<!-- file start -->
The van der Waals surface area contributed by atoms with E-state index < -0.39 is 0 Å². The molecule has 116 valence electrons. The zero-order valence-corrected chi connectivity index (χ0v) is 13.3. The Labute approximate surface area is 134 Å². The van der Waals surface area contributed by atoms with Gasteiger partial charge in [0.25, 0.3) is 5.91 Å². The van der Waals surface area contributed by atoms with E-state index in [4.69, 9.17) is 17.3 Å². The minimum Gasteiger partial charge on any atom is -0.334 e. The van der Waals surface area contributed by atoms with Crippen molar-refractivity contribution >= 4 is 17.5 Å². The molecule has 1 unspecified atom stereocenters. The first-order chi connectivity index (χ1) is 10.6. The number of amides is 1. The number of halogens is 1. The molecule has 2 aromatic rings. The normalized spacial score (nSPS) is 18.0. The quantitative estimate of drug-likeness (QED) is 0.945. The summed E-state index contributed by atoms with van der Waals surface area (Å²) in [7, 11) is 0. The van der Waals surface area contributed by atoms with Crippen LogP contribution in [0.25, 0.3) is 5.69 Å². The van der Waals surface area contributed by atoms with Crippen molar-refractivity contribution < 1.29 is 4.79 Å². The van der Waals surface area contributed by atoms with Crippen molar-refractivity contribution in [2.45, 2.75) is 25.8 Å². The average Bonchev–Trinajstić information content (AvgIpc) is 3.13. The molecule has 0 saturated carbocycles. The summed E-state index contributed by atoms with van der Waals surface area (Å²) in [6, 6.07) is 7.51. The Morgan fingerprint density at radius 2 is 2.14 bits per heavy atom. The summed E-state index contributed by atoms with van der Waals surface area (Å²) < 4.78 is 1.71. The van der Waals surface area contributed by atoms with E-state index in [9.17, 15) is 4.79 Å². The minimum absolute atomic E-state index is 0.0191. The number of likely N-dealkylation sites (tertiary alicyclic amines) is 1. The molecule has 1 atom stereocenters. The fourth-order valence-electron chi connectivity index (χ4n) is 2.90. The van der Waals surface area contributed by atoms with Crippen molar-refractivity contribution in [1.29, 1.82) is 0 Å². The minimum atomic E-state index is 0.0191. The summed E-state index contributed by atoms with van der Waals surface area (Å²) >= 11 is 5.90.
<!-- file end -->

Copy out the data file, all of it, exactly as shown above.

The van der Waals surface area contributed by atoms with E-state index < -0.39 is 0 Å². The molecule has 116 valence electrons. The zero-order valence-corrected chi connectivity index (χ0v) is 13.3. The Labute approximate surface area is 134 Å². The van der Waals surface area contributed by atoms with Gasteiger partial charge in [0.25, 0.3) is 5.91 Å². The van der Waals surface area contributed by atoms with E-state index in [4.69, 9.17) is 17.3 Å². The minimum Gasteiger partial charge on any atom is -0.334 e. The van der Waals surface area contributed by atoms with Crippen molar-refractivity contribution >= 4 is 17.5 Å². The molecule has 1 unspecified atom stereocenters. The first-order chi connectivity index (χ1) is 10.6. The number of amides is 1. The number of halogens is 1. The molecule has 2 aromatic rings. The normalized spacial score (nSPS) is 18.0. The quantitative estimate of drug-likeness (QED) is 0.945. The summed E-state index contributed by atoms with van der Waals surface area (Å²) in [7, 11) is 0. The van der Waals surface area contributed by atoms with Crippen LogP contribution in [0.25, 0.3) is 5.69 Å². The van der Waals surface area contributed by atoms with Crippen molar-refractivity contribution < 1.29 is 4.79 Å². The van der Waals surface area contributed by atoms with Crippen molar-refractivity contribution in [2.45, 2.75) is 25.8 Å². The average Bonchev–Trinajstić information content (AvgIpc) is 3.13. The molecule has 0 saturated carbocycles. The summed E-state index contributed by atoms with van der Waals surface area (Å²) in [6, 6.07) is 7.51. The Morgan fingerprint density at radius 2 is 2.14 bits per heavy atom. The summed E-state index contributed by atoms with van der Waals surface area (Å²) < 4.78 is 1.71. The van der Waals surface area contributed by atoms with E-state index in [9.17, 15) is 4.79 Å². The minimum absolute atomic E-state index is 0.0191. The number of likely N-dealkylation sites (tertiary alicyclic amines) is 1. The molecule has 1 atom stereocenters. The fourth-order valence-electron chi connectivity index (χ4n) is 2.90. The van der Waals surface area contributed by atoms with Crippen molar-refractivity contribution in [1.29, 1.82) is 0 Å². The minimum atomic E-state index is 0.0191. The summed E-state index contributed by atoms with van der Waals surface area (Å²) >= 11 is 5.90.